2. Do you talk too much in class? Do the kids spend 90-95% of their time with their horns on their faces or in their laps? Band directors are notorious. (I’m certainly guilty!)
    3. Do you know the skill you are teaching this week, and exactly how they will prove their ability? Do you have plan B (and C and D) ready if thing don’t go right, or if they go extra well?
    4. When is the last time you played something totally unrelated to your next concert (or the method book) that was just for the kids? Iron Man is a popular recent movie…have you written it out for your kids to jam?
    5. Do the kids know what to expect from you? Do they know when to buy reeds, show you repairs, ask a question, get extra help, what happens if they are off task?

    Best of luck!

  6. I know, this is an old post… I just had a few minutes to read through your blog and caught this. It’s funny, this topic came up at an inservice recently, and a colleague (she teaches middle school in our district) posted about it on the MENC forums:

    Here’s my take on your question: I do not worry too much about smiling, laughing and having fun (or however anyone wishes to describe it). That’s just not my personality; I am kind of deadpan/sarcastic/honest; I can’t do the namby-pamby stereotypical elementary teacher ga-ga stuff, if that makes sense.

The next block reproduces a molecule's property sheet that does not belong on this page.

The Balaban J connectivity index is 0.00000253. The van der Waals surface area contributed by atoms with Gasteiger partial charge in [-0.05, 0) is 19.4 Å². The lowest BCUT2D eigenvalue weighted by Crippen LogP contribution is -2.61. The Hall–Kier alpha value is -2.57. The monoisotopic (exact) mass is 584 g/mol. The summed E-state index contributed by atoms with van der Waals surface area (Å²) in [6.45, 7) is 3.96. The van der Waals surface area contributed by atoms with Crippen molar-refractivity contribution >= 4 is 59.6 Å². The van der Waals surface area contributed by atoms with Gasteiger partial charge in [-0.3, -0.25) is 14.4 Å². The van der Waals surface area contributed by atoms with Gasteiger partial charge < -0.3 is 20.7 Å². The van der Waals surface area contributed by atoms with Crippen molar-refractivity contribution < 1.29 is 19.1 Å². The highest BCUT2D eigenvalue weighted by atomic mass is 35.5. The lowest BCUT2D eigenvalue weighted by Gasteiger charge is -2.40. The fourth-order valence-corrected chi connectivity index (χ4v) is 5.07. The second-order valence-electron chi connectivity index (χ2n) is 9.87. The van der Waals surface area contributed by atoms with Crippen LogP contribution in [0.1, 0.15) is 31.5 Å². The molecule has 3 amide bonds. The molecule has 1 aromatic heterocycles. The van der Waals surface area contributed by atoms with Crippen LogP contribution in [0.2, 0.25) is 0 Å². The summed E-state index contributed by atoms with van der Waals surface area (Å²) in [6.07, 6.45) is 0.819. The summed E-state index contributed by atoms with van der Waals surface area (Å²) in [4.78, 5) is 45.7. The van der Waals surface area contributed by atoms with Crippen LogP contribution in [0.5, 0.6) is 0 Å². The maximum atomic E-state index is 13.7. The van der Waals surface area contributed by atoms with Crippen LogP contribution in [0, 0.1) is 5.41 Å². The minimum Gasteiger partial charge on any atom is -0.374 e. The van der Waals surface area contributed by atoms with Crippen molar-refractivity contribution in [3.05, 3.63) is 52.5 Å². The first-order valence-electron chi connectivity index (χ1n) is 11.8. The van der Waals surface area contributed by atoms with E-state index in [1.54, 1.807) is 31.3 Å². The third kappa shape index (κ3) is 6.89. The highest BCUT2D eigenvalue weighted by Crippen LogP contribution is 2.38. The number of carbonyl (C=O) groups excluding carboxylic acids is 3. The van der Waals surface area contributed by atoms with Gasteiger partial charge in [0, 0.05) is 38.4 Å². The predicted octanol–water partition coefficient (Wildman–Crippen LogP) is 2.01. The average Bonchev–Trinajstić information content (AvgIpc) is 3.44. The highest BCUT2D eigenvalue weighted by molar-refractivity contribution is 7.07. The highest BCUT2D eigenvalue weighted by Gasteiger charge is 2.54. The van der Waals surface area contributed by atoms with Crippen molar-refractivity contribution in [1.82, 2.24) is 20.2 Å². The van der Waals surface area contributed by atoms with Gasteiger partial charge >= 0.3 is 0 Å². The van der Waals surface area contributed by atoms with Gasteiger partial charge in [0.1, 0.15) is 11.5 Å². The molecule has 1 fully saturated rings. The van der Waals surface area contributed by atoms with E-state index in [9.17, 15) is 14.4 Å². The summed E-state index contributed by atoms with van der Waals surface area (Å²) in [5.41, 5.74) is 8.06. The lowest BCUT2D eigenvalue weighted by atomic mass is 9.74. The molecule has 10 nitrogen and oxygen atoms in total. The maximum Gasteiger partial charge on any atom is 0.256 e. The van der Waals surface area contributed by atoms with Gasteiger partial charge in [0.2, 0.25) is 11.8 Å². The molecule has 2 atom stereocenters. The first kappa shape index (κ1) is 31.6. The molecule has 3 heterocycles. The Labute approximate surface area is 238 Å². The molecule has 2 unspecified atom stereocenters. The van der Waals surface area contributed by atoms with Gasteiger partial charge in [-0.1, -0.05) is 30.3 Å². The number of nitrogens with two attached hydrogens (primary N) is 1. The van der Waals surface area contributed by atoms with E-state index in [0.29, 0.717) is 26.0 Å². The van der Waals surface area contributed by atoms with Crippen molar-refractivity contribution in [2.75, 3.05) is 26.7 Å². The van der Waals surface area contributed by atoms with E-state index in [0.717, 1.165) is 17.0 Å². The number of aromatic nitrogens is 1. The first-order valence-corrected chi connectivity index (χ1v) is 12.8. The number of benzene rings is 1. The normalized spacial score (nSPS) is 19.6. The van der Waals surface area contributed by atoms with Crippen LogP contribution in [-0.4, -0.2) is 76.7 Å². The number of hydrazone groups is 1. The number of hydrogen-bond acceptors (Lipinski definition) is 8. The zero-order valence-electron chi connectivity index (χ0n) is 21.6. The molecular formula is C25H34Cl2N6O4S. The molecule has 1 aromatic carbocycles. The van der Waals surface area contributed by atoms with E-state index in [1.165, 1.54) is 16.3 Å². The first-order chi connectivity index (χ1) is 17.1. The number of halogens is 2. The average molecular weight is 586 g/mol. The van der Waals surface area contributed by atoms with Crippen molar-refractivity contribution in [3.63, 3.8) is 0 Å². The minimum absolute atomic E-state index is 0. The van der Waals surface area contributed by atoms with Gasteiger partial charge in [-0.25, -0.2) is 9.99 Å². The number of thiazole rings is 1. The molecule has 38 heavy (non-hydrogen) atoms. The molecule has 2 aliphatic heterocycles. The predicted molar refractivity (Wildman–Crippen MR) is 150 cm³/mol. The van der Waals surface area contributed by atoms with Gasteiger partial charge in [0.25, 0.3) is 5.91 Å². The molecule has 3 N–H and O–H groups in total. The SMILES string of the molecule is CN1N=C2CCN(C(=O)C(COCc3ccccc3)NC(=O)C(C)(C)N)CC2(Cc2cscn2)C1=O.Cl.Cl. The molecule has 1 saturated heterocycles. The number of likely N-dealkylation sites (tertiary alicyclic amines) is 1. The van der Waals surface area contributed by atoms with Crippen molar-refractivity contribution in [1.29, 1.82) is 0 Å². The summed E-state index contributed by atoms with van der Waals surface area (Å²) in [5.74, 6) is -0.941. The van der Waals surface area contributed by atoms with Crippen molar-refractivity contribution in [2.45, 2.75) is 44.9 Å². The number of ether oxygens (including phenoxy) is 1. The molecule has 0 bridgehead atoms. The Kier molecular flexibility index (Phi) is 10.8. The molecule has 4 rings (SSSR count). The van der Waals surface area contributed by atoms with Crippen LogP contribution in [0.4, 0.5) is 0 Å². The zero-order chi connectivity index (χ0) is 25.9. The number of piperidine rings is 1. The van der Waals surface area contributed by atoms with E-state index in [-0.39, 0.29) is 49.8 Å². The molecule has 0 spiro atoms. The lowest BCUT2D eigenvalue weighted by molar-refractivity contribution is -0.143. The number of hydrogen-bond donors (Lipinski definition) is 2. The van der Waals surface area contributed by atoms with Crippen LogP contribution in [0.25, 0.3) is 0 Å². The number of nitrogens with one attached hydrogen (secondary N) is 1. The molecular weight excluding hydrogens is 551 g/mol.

I am very much into setting really high goals for the students and providing whatever I can (in terms of instruction or scaffoldling) to help them get there. I like to guide them toward ways to fix problems, and I suppose (in administrivia jargon), I do a ton of differentiating with my students. If one kid needs to count using ta/ti-ti and another is ready for 1 2+, I am fine with that.

    No matter what, when they get “there”, I offer whatever sincere and enthusiastic praise I can. I have a bunch of extrinsic rewards in place, but I make a much bigger deal about a shocked/happy face and a “whoa, that high C was smokin!” when a goal is reached.

    Another component is that I work really hard to do everything I can to be assured that kids are on the *right* instrument for them. I try to make sure that band is out there and part of the school, and that every kid in grades K-3 has heard all the instruments… that they see band as a positive thing. That when they walk in my class in 4th grade, they have chosen an instrument that they like; with a sound that they enjoy, that they are likely to practice.

    For me and my teaching, that is what seems to work. I assign more than I think they can do and I tell them that I purposely push them hard… I keep building my toolbox of ways to help them get there… and I throw a ticker tape parade when they do. Some kids quit, some do not go on, my instrumentation isn’t perfect, but while the kids are in my class, I am fairly certain that they are achieving and moving forward. Most importantly, I think they know when they have succeeded and how they got there; my hope is that they can use those skills tomorrow and next year, and for the rest of their lives.

    That was a pretty long-winded reply… sorry about that. It’s a hard question to answer briefly, KWIM?

  7. Linda,

    Great thoughts! I really appreciate the comments, as I am also a “deadpan/sarcastic/honest” person myself. I have never felt like I had the “right” personality to be an elementary teacher. I am glad to see that you can still be successful with this type of personality. There is hope for me yet!